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Teaching Activities

These teaching activities have been designed with the aim of helping develop students' quantitative skills, literacy, or reasoning. To search by a specific discipline, use the 'Refine the Results' links on the right.


Results 31 - 40 of 517 matches

Roping Geologic Time
Randall Richardson, The University of Arizona
After having talked about the geologic time scale, I ask for two volunteers from the class to hold a rope that is 50 feet long. I say that one end is the beginning of the Earth (4.6 billion years ago), and the other is today. I then give out 16 clothes pins and ask various students to put a cloths pin on the 'time line' at various 'geologic events'. Throughout the activity I have a quiz going on where the students calculate percentages of Earth History for major geologic events, and compare it to their own ages. On their time scale, the dinosaurs died only about two 'months' ago! The exercise is very effective at letting them get a sense of how long geologic time is, and how 'recently' some major geologic events happened when you consider a time scale that is the age of the earth.

Back-of-the-Envelope Calculations: Rate of Lava Flow
Barb Tewksbury, Hamilton College
Question In 1983, an eruption began at Kilauea Volcano in Hawaii that has proved to be the largest and longest-lived eruption since records began in 1823. Lava has poured out of the volcano at an average rate of ...

Back-of-the-Envelope Calculations: Weight of Gold
Barb Tewksbury, Hamilton College
Question Let's suppose that you have a shoe box full of water (the box is waterproof, of course). The shoe box weighs about 9 kg (19.8 pounds). Suppose you emptied the box and filled it completely with rock ...

The Modern Atmospheric CO2 Record
Bob Mackay, Clark College
Students compare carbon dioxide (CO2) data from Mauna Loa Observatory, Barrow (Alaska), and the South Pole over the past 40 years to help them better understand what controls atmospheric CO2. -

Carbon Dioxide Exercise
Rebecca Teed, Wright State University-Main Campus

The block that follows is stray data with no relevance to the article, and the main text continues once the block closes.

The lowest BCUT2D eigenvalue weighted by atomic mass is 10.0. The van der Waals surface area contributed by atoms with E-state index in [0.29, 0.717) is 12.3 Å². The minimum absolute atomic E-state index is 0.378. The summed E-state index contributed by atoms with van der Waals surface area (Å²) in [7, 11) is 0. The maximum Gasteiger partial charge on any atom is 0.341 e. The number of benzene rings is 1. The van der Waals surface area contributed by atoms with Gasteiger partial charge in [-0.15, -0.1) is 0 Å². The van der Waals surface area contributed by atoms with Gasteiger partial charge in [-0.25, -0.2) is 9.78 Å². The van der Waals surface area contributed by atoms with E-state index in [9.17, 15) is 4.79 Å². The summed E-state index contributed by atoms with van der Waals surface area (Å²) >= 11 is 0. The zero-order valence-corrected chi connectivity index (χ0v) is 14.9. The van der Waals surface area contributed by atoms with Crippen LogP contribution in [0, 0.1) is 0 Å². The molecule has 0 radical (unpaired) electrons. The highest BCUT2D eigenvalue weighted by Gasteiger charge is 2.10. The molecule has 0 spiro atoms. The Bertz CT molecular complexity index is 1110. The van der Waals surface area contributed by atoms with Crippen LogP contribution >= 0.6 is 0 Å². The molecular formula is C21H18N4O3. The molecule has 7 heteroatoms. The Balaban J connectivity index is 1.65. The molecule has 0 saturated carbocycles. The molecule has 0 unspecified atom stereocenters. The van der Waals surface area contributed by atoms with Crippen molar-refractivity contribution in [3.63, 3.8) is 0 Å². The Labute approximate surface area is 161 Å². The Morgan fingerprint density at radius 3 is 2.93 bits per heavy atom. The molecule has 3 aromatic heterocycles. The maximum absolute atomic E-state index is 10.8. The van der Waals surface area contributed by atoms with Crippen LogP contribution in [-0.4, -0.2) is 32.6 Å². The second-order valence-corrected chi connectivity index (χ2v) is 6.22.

Students work in groups, plotting carbon dioxide concentrations over time on overheads and estimating the rate of change over five years. -

Estimating Exchange Rates of Water in Embayments using Simple Budget Equations.
Keith Sverdrup, University of Wisconsin-Milwaukee
Simple budgets may be used to estimate the exchange of water in embayments that capitalize on the concept of steady state and conservation principals. This is especially true for bays that experience a significant exchange of freshwater. This exchange of freshwater may reduce the average salt concentration in the bay compared to seawater if it involves addition of freshwater from rivers, R, and/or precipitation, P. Alternatively, it may increase the average salt concentration in the bay compared to seawater if there is relatively little river input and high evaporation, E. Since freshwater input changes the salt concentration in the bay, and salt is a conservative material, it is possible to combine two steady state budgets for a bay, one for salt and one for water, to solve for the magnitude of the water flows that enter and exit the bay mouth. Students will make actual calculations for the inflow and outflow of water to Puget Sound, Washington and the Mediterranean Sea and compare them to actual measured values.

How Do We Estimate Magma Viscosity?
chuck connor
SSAC Physical Volcanology module. Students build a spreadsheet to examine how magma viscosity varies with temperature, fraction of crystals, and water content using the non-Arrhenian VFT model.

Bubbles in Magmas
Module by Chuck Connor, University of South Florida, Tampa. This cover page by Ali Furmall, USF, now at U. Oregon.
SSAC Physical Volcanology module. Students build a spreadsheet and apply the ideal gas law to model the velocity of a bubble rising in a viscous magma.

How Does Surface Deformation at an Active Volcano Relate to Pressure and Volume Change in the Magma Chamber?
Module by Peter LaFemina, Penn State, State College, PA. This cover page by Ali Furmall, University of South Florida, now at University of Oregon.
SSAC Physical Volcanology module. Students build a spreadsheet to examine and apply the Mogi model for horizontal and vertical surface displacement vs. depth and pressure conditions in the magma chamber.

Porosity and Permeability of Magmas
chuck connor
SSAC Physical Volcanology module. Students build a spreadsheet for an iterative calculation to find volume of bubbles and hence porosity, permeability and gas escape as a function of depth.

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